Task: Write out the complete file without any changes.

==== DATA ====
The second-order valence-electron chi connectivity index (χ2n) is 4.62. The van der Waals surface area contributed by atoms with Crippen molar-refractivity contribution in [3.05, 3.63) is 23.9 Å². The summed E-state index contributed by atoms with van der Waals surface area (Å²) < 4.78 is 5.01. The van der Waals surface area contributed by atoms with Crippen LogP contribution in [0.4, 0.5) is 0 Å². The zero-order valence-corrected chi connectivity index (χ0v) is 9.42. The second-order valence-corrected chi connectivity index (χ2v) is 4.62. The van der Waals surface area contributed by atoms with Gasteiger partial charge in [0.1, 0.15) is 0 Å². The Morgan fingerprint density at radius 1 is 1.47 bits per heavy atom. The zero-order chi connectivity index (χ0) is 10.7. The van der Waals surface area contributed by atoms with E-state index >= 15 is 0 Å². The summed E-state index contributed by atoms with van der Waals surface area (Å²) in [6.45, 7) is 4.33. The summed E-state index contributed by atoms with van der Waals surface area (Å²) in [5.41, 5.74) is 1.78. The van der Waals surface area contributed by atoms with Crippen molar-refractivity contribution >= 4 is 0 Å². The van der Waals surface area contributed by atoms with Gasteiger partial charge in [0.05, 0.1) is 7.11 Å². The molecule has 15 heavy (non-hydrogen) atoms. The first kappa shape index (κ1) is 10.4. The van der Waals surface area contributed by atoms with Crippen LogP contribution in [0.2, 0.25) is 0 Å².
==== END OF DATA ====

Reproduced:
The second-order valence-electron chi connectivity index (χ2n) is 4.62. The van der Waals surface area contributed by atoms with Crippen molar-refractivity contribution in [3.05, 3.63) is 23.9 Å². The summed E-state index contributed by atoms with van der Waals surface area (Å²) < 4.78 is 5.01. The van der Waals surface area contributed by atoms with Crippen LogP contribution in [0.4, 0.5) is 0 Å². The zero-order valence-corrected chi connectivity index (χ0v) is 9.42. The second-order valence-corrected chi connectivity index (χ2v) is 4.62. The van der Waals surface area contributed by atoms with Gasteiger partial charge in [0.1, 0.15) is 0 Å². The Morgan fingerprint density at radius 1 is 1.47 bits per heavy atom. The zero-order chi connectivity index (χ0) is 10.7. The van der Waals surface area contributed by atoms with E-state index >= 15 is 0 Å². The summed E-state index contributed by atoms with van der Waals surface area (Å²) in [6.45, 7) is 4.33. The summed E-state index contributed by atoms with van der Waals surface area (Å²) in [5.41, 5.74) is 1.78. The van der Waals surface area contributed by atoms with Crippen molar-refractivity contribution >= 4 is 0 Å². The van der Waals surface area contributed by atoms with Gasteiger partial charge in [0.05, 0.1) is 7.11 Å². The molecule has 15 heavy (non-hydrogen) atoms. The first kappa shape index (κ1) is 10.4. The van der Waals surface area contributed by atoms with Crippen LogP contribution in [0.2, 0.25) is 0 Å².